Increasingly in the modern technological world the unique role of mothers as the biological and emotional regulators of future society is at risk of being overridden and eroded by the drive towards legislated equality. While the ideal is sound, in practice the pursuit ofuniversal fundamental rights and equality for men and women in legal and political terms tends to ignore the unique roles that men and women bring to the creation and nurturing of children. This combination of physical, chemical and emotional factors begins before birth with the physical and mental health of both parents, continues with the mother through pregnancy and lactation, through early child care and subsequent upbringing and external social influences. In other words, parents matter through every stage of a child’s development from pre-conception continuing into the adult years and into the next generation.
The relentless drive towards implementing “systems” and policies in society is counterproductive to nurturing empathy. While systems create order and thereby minimise exceptions and possibilities, empathy seeks to understand the feelings and needs of others and the environment and to find alternative solutions. While the former is rigid and limiting, the latter is flexible, adaptive and creative – essential features of survival in any species.
While systems are designed to improve efficiency for the provider they are rarely able to adjust to meet the needs of the individual consumer. This is where “digital thinking”, originally developed to serve society also limits what individuals can do and over time influences how people think. We can see the results of it every day: National health and social care services which can only operate within guidelines (necessary on the one hand for patient safety and budget), but are often unable to acknowledge or address the needs of the individual patient; teachers and pupils funnelled into meeting the demands of a curriculum aimed at achieving outcomes at the expense of developing learning processes; an economy based on short term financial statistics, not the longer term human and societal costs or benefits; children’s games designed in a binary mode with only binary solutions thereby entraining children to think in a certain way.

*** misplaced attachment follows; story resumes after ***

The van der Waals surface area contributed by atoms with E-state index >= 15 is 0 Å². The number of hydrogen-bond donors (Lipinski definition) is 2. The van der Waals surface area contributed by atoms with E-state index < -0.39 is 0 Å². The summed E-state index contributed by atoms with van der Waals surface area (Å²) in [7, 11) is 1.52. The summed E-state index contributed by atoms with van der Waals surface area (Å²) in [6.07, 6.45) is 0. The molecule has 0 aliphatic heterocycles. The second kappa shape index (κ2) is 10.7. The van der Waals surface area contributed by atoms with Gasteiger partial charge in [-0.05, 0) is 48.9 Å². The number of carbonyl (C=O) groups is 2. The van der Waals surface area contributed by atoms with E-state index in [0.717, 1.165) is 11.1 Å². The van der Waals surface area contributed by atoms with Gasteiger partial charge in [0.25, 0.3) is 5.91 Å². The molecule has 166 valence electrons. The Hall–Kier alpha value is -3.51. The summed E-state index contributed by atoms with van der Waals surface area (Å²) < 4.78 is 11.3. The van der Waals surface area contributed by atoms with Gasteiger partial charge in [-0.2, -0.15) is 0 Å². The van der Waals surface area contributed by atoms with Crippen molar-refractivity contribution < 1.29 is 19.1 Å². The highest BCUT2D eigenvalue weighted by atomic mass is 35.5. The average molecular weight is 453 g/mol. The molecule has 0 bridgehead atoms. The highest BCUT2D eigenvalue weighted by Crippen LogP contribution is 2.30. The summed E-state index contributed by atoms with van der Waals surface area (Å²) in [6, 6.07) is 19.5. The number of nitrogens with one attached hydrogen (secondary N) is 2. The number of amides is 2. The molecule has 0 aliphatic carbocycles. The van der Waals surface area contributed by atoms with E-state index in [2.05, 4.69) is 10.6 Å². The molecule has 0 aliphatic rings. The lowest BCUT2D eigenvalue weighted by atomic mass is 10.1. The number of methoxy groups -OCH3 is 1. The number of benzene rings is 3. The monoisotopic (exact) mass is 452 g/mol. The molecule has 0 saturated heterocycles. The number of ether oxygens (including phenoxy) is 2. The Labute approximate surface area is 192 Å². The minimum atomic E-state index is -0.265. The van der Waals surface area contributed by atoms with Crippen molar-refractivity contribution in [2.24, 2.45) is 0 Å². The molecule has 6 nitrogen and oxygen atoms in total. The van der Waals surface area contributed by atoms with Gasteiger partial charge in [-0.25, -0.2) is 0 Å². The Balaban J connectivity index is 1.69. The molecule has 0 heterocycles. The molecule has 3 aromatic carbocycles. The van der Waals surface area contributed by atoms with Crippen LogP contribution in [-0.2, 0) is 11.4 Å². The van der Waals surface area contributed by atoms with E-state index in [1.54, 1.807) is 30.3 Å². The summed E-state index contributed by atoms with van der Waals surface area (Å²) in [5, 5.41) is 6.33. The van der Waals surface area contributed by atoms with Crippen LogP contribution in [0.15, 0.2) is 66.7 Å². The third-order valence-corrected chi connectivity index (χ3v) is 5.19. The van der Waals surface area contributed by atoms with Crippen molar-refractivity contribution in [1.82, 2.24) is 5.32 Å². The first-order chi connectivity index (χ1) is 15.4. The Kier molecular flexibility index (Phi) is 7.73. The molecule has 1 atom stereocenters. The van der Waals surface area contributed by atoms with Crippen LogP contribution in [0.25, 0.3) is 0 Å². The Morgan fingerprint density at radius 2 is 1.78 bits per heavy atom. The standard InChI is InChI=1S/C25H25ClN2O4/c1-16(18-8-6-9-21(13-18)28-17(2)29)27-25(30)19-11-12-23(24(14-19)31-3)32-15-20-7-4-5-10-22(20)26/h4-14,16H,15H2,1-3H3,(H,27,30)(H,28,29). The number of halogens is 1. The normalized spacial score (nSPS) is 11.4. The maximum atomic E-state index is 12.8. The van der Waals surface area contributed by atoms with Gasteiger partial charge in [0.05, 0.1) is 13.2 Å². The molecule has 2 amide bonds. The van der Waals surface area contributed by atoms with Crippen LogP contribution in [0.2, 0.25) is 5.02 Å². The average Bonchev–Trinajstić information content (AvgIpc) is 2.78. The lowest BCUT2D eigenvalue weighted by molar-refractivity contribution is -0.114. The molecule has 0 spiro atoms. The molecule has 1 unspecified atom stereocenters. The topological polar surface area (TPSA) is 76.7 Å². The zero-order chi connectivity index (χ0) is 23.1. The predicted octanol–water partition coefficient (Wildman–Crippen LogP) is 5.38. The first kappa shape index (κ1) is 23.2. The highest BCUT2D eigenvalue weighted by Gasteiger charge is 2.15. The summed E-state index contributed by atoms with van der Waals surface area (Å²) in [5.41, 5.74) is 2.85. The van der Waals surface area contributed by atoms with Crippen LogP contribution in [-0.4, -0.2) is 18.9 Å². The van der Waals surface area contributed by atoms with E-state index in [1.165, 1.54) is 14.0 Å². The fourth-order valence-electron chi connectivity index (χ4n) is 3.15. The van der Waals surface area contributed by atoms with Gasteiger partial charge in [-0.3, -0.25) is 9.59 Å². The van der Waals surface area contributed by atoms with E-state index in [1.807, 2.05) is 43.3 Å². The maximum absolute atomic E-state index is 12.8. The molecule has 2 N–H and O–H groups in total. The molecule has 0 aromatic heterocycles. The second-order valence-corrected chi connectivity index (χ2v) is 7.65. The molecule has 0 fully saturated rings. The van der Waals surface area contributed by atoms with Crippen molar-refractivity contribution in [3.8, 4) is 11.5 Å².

An increasingly automated way of life (auto means self) brings with it an increase in social isolation, loneliness and self-centred behaviour. It is ironical that there is concern about an increase in autism (a neurological condition we aim to treat) and enthusiastic pursuit of a way of life which cultivates autistic features of behaviour (obsession with gadgets; lack of social reciprocity; sensory overload resulting in the need to shut out the outside world; the creation of a “bespoke” social world contained within personal social and electronic media).
As young mammals, children continue to need what they have always needed to grow in physical, mental and emotional health – love, space, time and real experience. Unless as a society we continue to provide these elements, and knowledge to the next generation of parents as to why it matters, “living happily ever after” will be consigned to the fairy tales of old.
Raising happy, healthy children begins with nurturing the biological needs of children in the physical world and making adequate provision for the role of parenting in a rapidly changing world.
[i] Panksepp J. Child Development and the Emotional Circuits of Mammalian Brains. In: Tremblay RE, Boivin M, Peters RDeV, eds. Lewis M, topic ed. Encyclopedia on Early Childhood Development [online]. http://www.child-encyclopedia.com/emotions/according-experts/child-development-and-emotional-circuits-mammalian-brains. Published September 2011. Accessed July 24, 2017.
Author contact details:
Sally Goddard Blythe
1 Stanley Street